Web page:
Parents, which of these points is most important for you; as in, I must see this at the school? Also, any other key considerations you would add for finding a quality school/crèche, from your experiences?

Photo Credit
: Oksana Amelin | Dreamstime

She is the co-founder of PoPPLagos. They provide a fun space for parents to play, learn & bond with their 0-3years old. The first 1000 days of your child’s life are critical for learning. This is best done through play – PoPP show you how. She also shares about parenting babies & toddlers at mummyfix.com. Check out Instagram: @popplagos | @mummyfix.

8 Comments

  1. Aderonke

    October 24, 2017 at 11:37 am

    BEST TIP EVER:
    Tips: I personally recommend talking to the teacher who will be in the classroom with your child and directing questions to that person, rather than a tour guide or head teacher, who may have all the ‘right’ answers.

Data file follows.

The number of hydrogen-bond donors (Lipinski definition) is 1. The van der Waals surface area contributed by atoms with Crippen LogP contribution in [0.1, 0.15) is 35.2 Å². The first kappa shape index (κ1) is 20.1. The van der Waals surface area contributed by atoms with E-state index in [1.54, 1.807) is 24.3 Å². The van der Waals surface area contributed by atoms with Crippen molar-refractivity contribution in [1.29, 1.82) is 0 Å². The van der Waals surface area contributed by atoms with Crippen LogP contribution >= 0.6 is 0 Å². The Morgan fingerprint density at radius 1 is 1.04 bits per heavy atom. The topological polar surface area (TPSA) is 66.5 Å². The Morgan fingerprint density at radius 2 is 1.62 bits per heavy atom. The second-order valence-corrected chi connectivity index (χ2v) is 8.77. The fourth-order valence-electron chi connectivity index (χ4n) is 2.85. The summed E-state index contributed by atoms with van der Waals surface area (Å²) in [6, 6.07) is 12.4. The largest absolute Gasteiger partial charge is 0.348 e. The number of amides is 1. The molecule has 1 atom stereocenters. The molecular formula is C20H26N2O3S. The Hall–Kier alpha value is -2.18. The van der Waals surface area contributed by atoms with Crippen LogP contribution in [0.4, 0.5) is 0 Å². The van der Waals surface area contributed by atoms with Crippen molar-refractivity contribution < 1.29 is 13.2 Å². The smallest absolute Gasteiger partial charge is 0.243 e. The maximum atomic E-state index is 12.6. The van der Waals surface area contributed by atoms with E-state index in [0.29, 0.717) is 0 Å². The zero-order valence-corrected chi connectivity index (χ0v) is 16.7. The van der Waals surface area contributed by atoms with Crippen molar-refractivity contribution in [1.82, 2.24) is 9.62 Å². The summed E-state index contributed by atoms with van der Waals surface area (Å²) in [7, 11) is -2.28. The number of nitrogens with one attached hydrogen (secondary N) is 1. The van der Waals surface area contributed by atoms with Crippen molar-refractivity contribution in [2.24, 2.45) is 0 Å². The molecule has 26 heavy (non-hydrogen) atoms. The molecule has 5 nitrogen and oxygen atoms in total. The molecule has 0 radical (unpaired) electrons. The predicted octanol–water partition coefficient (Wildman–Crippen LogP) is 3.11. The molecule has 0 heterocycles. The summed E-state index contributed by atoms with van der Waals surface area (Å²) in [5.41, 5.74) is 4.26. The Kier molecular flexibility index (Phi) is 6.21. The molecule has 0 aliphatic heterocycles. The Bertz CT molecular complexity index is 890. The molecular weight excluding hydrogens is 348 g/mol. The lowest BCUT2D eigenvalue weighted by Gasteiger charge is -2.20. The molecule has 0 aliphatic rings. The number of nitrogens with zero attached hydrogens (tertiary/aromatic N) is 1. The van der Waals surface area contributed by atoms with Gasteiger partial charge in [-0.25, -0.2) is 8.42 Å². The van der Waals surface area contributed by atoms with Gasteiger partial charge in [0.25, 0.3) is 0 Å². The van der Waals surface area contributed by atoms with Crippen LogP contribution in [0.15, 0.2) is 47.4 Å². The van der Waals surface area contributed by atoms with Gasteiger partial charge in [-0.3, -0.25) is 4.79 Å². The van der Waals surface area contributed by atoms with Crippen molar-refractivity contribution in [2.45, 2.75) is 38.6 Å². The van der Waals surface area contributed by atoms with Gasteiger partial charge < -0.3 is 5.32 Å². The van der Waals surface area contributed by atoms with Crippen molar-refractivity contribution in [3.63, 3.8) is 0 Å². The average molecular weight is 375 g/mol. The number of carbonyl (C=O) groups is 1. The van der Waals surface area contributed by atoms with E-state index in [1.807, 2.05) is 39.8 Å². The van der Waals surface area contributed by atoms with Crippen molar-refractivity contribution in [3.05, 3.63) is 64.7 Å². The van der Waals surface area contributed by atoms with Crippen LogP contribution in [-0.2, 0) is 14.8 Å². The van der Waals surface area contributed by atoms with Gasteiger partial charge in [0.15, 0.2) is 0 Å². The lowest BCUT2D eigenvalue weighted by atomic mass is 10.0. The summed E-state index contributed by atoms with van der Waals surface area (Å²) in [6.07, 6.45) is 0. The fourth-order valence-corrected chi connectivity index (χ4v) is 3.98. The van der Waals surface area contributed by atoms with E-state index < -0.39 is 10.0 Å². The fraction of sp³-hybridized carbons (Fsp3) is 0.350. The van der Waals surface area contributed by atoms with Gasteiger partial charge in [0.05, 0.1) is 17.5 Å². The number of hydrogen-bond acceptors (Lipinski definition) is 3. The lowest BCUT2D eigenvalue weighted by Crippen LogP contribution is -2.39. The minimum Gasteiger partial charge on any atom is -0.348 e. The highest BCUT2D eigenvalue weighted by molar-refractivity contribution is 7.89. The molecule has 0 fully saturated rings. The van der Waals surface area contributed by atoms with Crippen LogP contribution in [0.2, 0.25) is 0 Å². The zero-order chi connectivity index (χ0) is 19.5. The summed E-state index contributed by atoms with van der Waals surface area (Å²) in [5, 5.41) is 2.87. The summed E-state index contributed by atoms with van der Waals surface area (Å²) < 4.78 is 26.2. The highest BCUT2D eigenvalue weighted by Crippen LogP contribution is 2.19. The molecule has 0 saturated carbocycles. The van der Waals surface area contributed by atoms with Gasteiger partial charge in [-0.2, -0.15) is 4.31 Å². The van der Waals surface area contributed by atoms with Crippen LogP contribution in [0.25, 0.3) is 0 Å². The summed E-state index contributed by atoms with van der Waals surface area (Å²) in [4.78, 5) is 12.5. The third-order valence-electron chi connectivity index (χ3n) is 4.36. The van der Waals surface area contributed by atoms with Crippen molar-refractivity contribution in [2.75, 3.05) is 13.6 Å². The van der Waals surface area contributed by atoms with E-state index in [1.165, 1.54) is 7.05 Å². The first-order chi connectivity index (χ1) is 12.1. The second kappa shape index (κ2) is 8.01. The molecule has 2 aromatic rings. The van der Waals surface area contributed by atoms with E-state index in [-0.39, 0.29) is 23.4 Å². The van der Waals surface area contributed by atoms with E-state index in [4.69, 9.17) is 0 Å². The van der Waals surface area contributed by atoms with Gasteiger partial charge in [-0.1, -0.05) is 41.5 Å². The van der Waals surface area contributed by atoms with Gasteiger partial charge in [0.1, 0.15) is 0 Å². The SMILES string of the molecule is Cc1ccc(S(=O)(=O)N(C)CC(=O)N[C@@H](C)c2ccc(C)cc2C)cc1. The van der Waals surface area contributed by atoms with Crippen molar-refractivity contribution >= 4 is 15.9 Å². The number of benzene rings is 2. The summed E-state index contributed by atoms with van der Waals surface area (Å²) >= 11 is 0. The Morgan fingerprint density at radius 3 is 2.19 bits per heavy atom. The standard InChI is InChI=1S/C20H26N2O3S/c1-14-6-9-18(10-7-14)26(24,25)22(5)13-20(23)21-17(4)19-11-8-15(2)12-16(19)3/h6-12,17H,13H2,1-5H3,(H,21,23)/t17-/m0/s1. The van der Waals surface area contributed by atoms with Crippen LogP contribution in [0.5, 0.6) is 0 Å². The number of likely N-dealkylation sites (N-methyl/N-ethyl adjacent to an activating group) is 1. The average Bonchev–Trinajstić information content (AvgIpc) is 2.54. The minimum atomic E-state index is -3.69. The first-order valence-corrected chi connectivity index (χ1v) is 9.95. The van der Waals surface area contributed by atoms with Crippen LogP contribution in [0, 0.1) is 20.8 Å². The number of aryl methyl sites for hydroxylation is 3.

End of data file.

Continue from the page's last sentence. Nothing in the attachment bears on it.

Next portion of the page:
Thank you

    • BimE

      October 25, 2017 at 11:41 am

      Thanks Aderonke 🙂

  2. Blackbeauty

    October 24, 2017 at 3:48 pm

    Thanks very much for your article. Bookmarking it for later as I will begin my search soon.
    Question: At what age does a child move from pre-school?

    • BimE

      October 25, 2017 at 11:35 am

      Thanks Black beauty, I’m so happy to hear you find these tips useful.

      Your child moves from pre-school to ‘big school’ at about age 5. Some schools call pre-school, pre-kindergarten (US) or nursery (UK), it can vary. Usually when a child moves to ‘big school’ or kindergarten (US), they start more formal preparation for learning to read and write.